derf My only concern with a teenager in a Jeep is that a Jeep is not the most stable vehicle at speed. A lot of irresponsible teenagers have rolled Jeeps because they drove them like sports cars.

If your daughter is responsible and gets a good education on the limitations of tippy short wheelbase vehicles, I say go for it.

As far as what to buy, I'd say that you'd be lucky to find a CJ that's in good condition and doesn't require a lot of work. They're out there but they're getting rare. A TJ that needs some work but not too much will be a lot easier to find.
01-17-2013 08:47 AM
lynn I'm with the guys above, go with a TJ.
01-17-2013 01:10 AM
Joe Dirt I'd agree that a TJ is better for a new driver. The bad news is that my 18 year old daughter wrecked my TJ last month. The good news is that it took a 60 MPH side impact like a champ and she walked away with some bad bruises but nothing more. The Acura that hit her was destroyed and the driver broke her arm in 2 places. American steel is the best protection for your daughter hands down. Screw the VW idea. My daughter would have had permenent injuries in one of those.
01-16-2013 11:47 PM
Turtle69 That's so great your supporting her dream, it took me 25 years to get my Jeep, thanks to my hubby who unlike my exes wants my dreams to come true. Anyway, your daughter is lucky and smart, congrats on raising a smart tasteful girl.
01-16-2013 09:39 PM
myquite agreed on the TJ, one word alone "Airbag".
01-16-2013 09:08 PM
4Jeepn For a 1st time driver, I would skip past the CJ and move to a TJ. 6cyl auto or 5 spd. You can still build it up, repaint it do what ever.. but if it were my kid i would want the safer of the two jeeps and the TJ wins hands down.. Better top, better control on the road, safer in a crash.. the list go's on and on. But its your Jeep buy what you like... what is your total budget for the project?
01-16-2013 07:39 PM
sledn8r Good luck and look forward to the good times.
01-16-2013 12:28 PM
faultymechanics Well you could definitely find a shell with no engine or tranny. Buy the shell find a suitable motor. If you are getting a cj which in most states is a antique car and not subject to inspections I would grab a chevy 350 and either manual 4 speed or the auto tranny and put it in. I know the swap is fairly simple and there are guides on here and Ithink you can buy pre fabricated conversion parts. Cheap motor and lotsa parts to repair it should something go wrong. Plus fun to drive and sounds beautiful.
01-14-2013 12:29 PM
katekebo
My daughter wants a Jeep

So... my 15 years daughter wants a Jeep. No, she is not a spoiled little brat. She has a bit of engineering genes (we she inherited from me, I suppose), and wants to "build" her own first car (with my help, and funding).

Actually, I am probably partially guilty of seeding this idea in her head .... Importantly, we DO have my wife's approval and support, so at least this won't conclude in a divorce (hopefully).

I have been pondering options, and my initial conclusion is that a Jeep CJ and or a VW Classic Beetle are probably the best options.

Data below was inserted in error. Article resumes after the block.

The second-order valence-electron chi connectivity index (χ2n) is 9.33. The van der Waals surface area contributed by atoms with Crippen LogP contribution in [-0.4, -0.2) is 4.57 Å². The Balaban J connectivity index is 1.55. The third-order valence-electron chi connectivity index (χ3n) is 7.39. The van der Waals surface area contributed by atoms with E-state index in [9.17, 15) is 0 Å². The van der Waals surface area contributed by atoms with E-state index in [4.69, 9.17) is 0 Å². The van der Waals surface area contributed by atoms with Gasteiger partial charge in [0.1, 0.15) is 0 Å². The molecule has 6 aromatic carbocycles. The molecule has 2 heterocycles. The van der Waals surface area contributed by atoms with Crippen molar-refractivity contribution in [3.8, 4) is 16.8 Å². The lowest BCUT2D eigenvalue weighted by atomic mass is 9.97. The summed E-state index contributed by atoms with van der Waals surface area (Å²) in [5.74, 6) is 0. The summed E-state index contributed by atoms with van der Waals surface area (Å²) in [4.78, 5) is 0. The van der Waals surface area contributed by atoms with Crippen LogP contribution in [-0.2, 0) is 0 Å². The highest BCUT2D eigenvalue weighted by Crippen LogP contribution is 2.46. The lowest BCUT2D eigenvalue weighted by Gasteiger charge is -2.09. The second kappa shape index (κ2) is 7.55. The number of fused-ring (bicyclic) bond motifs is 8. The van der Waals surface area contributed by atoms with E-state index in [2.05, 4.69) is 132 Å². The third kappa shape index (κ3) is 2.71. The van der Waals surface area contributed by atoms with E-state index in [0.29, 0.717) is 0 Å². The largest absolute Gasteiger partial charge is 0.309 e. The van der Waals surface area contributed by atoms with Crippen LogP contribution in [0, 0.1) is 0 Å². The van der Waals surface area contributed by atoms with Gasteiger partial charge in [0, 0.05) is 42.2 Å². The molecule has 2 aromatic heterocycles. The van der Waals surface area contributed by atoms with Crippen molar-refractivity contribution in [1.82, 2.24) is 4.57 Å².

VW Beetle is the simplest / easiest car to work on (I had two in my youth), and parts are still readily available. The CJ is more fun, probably safer (or should I say, less unsafe), and still a very simple vehicle to work on. My daughter is also a bit of adventurous spirit, so the CJ probably fits better with her personality.

The idea is to work on it over the next two years so that she can have her own car by the time she finished high school. She is considering studying engineering, so it might be a good starting project for her (and an excellent father-daughter bonding exercise).

I am mechanical-electrical engineer and I used to maintain all my cars (amd motorcycle) when I was a poor student as well as during my early professional carrier. Most recently, I used to do all the maintenance on our boat. So I am pretty car-literate and not scared of using tools (and breaking things, lol). That said, I have never restored a full vehicle. The most complex work I have done myself is complete brakes work, replacing wheel bearings, replacing alternators or starters, fixing an engine oil, gas or water pump, replacing a radiator, adjusting valve clearance, rebuilding a carburetor, and a bunch of other things of that level of complexity (plus of course regular maintenance works). So I feel reasonably competent of being able to perform 80% of the tasks myself, short of complete engine or transmission rebuild (for which I don't have the necessary tools anyway). For major work like that, if necessary, we will resource to professionals.

But of course, I am left with many questions. Here are some, and I will probably come with more. I will sincerely appreciate your help in pointing me in the right direction.

1) How much should we expect to spend on the initial purchase? I want to buy something that is in reasonably good shape - driveable, rust-free and with the engine/transmission which are good for at least another 40-50k miles. Other "lesser" stuff - we can "fix" it. We WANT to work on the car, so we are not interested in something that has been fully restored - but I would prefer not to have to re-build the whole car from scratch.

2) Do you know of any good places to buy a vehicle like that with confidence? Anybody you trust and who will stand behind what they sold me? There are tons of used Jeeps on eBay, but I am concerned about buying it from somebody less-then-trustworthy (or simply ignorant of what he/she is selling).

3) Any good professional or amateur resource in Cincinnati or nearby areas that would be able to help if we stumble upon a problem?

We would also consider other vehicle, like on old FJ or a Land-Rover, but these are scarce and expensive.

I will be coming back with more questions.

Your input and moral support will always be greatly appreciated.